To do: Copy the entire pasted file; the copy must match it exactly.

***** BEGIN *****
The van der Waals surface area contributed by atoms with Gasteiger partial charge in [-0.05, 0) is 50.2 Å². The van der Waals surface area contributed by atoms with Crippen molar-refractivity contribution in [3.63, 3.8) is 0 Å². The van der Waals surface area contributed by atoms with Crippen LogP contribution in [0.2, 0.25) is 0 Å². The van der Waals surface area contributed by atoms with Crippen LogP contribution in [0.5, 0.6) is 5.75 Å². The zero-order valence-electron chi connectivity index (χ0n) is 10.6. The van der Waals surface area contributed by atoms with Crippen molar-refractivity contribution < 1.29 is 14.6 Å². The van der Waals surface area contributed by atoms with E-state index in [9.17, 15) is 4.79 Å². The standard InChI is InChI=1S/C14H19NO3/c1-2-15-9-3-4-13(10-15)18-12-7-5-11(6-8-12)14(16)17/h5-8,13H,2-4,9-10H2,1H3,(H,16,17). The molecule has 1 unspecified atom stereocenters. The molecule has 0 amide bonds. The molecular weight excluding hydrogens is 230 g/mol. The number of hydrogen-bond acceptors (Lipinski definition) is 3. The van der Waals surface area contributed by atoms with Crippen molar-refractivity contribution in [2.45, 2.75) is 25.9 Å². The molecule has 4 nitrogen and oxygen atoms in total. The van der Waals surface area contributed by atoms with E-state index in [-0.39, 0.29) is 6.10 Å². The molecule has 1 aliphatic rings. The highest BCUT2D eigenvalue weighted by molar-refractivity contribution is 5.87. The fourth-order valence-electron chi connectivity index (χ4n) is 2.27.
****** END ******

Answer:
The van der Waals surface area contributed by atoms with Gasteiger partial charge in [-0.05, 0) is 50.2 Å². The van der Waals surface area contributed by atoms with Crippen molar-refractivity contribution in [3.63, 3.8) is 0 Å². The van der Waals surface area contributed by atoms with Crippen LogP contribution in [0.2, 0.25) is 0 Å². The van der Waals surface area contributed by atoms with Crippen LogP contribution in [0.5, 0.6) is 5.75 Å². The zero-order valence-electron chi connectivity index (χ0n) is 10.6. The van der Waals surface area contributed by atoms with Crippen molar-refractivity contribution < 1.29 is 14.6 Å². The van der Waals surface area contributed by atoms with E-state index in [9.17, 15) is 4.79 Å². The standard InChI is InChI=1S/C14H19NO3/c1-2-15-9-3-4-13(10-15)18-12-7-5-11(6-8-12)14(16)17/h5-8,13H,2-4,9-10H2,1H3,(H,16,17). The molecule has 1 unspecified atom stereocenters. The molecule has 0 amide bonds. The molecular weight excluding hydrogens is 230 g/mol. The number of hydrogen-bond acceptors (Lipinski definition) is 3. The van der Waals surface area contributed by atoms with Crippen molar-refractivity contribution in [2.45, 2.75) is 25.9 Å². The molecule has 4 nitrogen and oxygen atoms in total. The van der Waals surface area contributed by atoms with E-state index in [-0.39, 0.29) is 6.10 Å². The molecule has 1 aliphatic rings. The highest BCUT2D eigenvalue weighted by molar-refractivity contribution is 5.87. The fourth-order valence-electron chi connectivity index (χ4n) is 2.27.